32ft/sec began in May 2008 with a desire to survive, romanticize and explode the music hype hurricane. We chose the metaphor of an elevator in a reflection of what we imagine to be the central irony and narrative of the pop and rock community in these first few decades of the century. We have an express lane to the sky, and yet each minute we generate more and more space underneath ourselves in which to fall the minute the tide turns, public opinion shifts, or we lose our nerve and look down.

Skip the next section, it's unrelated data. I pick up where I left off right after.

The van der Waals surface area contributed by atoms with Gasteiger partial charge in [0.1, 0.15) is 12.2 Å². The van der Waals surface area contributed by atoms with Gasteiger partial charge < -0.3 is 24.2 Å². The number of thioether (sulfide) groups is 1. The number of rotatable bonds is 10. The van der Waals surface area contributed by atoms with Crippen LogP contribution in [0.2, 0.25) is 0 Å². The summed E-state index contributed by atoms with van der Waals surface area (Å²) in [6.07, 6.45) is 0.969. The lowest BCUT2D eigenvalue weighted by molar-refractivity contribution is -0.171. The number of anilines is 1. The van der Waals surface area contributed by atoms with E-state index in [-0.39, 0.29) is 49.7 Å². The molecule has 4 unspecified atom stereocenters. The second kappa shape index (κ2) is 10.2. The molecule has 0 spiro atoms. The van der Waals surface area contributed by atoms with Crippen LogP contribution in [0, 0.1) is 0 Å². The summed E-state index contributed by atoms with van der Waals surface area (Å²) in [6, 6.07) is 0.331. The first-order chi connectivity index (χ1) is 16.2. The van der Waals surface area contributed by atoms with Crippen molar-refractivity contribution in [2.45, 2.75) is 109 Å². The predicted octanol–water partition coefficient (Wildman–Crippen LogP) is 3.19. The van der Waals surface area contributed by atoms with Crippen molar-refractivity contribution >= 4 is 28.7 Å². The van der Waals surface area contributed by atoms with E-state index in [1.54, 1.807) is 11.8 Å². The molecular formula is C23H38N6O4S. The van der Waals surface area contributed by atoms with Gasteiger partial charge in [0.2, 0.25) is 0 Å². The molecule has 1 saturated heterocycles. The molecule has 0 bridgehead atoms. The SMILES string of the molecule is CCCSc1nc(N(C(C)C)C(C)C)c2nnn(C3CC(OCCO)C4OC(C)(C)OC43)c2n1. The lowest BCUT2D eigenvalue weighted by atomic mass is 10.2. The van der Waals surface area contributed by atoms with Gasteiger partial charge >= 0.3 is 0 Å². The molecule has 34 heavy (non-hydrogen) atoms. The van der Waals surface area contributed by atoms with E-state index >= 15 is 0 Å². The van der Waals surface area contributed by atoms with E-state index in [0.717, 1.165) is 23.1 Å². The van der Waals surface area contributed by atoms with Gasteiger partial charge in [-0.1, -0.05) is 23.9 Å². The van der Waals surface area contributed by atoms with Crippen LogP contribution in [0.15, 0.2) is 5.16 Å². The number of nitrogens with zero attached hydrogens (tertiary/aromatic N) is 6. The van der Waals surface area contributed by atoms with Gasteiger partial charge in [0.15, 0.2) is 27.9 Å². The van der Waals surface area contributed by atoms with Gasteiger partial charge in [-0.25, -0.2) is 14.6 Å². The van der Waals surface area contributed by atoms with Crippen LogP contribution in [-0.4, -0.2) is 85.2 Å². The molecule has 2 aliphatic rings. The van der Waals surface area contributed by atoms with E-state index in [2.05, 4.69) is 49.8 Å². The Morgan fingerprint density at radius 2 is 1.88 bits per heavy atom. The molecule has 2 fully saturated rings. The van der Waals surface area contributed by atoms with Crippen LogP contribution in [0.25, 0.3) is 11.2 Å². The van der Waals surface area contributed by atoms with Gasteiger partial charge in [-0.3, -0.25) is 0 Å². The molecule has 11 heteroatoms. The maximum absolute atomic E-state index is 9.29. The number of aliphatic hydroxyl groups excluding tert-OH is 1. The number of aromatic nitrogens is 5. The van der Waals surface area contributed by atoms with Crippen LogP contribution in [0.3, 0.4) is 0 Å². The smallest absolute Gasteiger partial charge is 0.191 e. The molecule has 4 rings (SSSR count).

In fact, this elevation of bands and artists and things is unnatural on its face. We always return to earth. It is our inexorable destiny. Put simply, and as undepressingly as possible, this generation isn't erecting monoliths of success and triumph, we are tearing them down. Where our fathers and mothers built, we destroy and criticize. Where our ancestors clung and climbed, we soar and then plummet. Others illustrated time with landmarks; we pock ourselves with craters. And it is in the specific hope that everything in these paragraphs is somehow false that we embarked into the air, knowing that we would meet the earth with fantastic and exponential force. It starts by naming things by their correct names: We rise, we fall, we rise again. We are the breath of a culture heaving and racing forward with burning muscles. We are the pathetic and powerful youth of this generation. We suspect that we're going to be just fine.